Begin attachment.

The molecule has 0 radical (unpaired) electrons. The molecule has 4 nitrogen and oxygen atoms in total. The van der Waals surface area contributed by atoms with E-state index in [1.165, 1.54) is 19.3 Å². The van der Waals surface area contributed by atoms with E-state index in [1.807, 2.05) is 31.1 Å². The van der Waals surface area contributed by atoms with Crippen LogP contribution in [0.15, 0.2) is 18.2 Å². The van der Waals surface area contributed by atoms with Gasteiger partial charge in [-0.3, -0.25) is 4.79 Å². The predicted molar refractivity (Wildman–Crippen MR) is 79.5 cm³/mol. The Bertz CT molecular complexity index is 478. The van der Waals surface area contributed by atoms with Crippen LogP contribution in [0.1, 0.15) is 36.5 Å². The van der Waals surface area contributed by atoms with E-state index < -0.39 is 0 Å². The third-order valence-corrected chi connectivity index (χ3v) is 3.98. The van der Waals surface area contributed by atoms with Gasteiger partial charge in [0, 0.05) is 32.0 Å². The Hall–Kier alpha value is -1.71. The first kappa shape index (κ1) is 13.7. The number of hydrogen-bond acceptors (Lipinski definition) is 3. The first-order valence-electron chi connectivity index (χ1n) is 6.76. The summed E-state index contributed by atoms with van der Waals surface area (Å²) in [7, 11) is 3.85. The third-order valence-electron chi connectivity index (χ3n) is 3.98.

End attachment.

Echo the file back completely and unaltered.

The molecule has 0 radical (unpaired) electrons. The molecule has 4 nitrogen and oxygen atoms in total. The van der Waals surface area contributed by atoms with E-state index in [1.165, 1.54) is 19.3 Å². The van der Waals surface area contributed by atoms with E-state index in [1.807, 2.05) is 31.1 Å². The van der Waals surface area contributed by atoms with Crippen LogP contribution in [0.15, 0.2) is 18.2 Å². The van der Waals surface area contributed by atoms with Gasteiger partial charge in [-0.3, -0.25) is 4.79 Å². The predicted molar refractivity (Wildman–Crippen MR) is 79.5 cm³/mol. The Bertz CT molecular complexity index is 478. The van der Waals surface area contributed by atoms with Crippen LogP contribution in [0.1, 0.15) is 36.5 Å². The van der Waals surface area contributed by atoms with E-state index < -0.39 is 0 Å². The third-order valence-corrected chi connectivity index (χ3v) is 3.98. The van der Waals surface area contributed by atoms with Gasteiger partial charge in [0, 0.05) is 32.0 Å². The Hall–Kier alpha value is -1.71. The first kappa shape index (κ1) is 13.7. The number of hydrogen-bond acceptors (Lipinski definition) is 3. The first-order valence-electron chi connectivity index (χ1n) is 6.76. The summed E-state index contributed by atoms with van der Waals surface area (Å²) in [7, 11) is 3.85. The third-order valence-electron chi connectivity index (χ3n) is 3.98.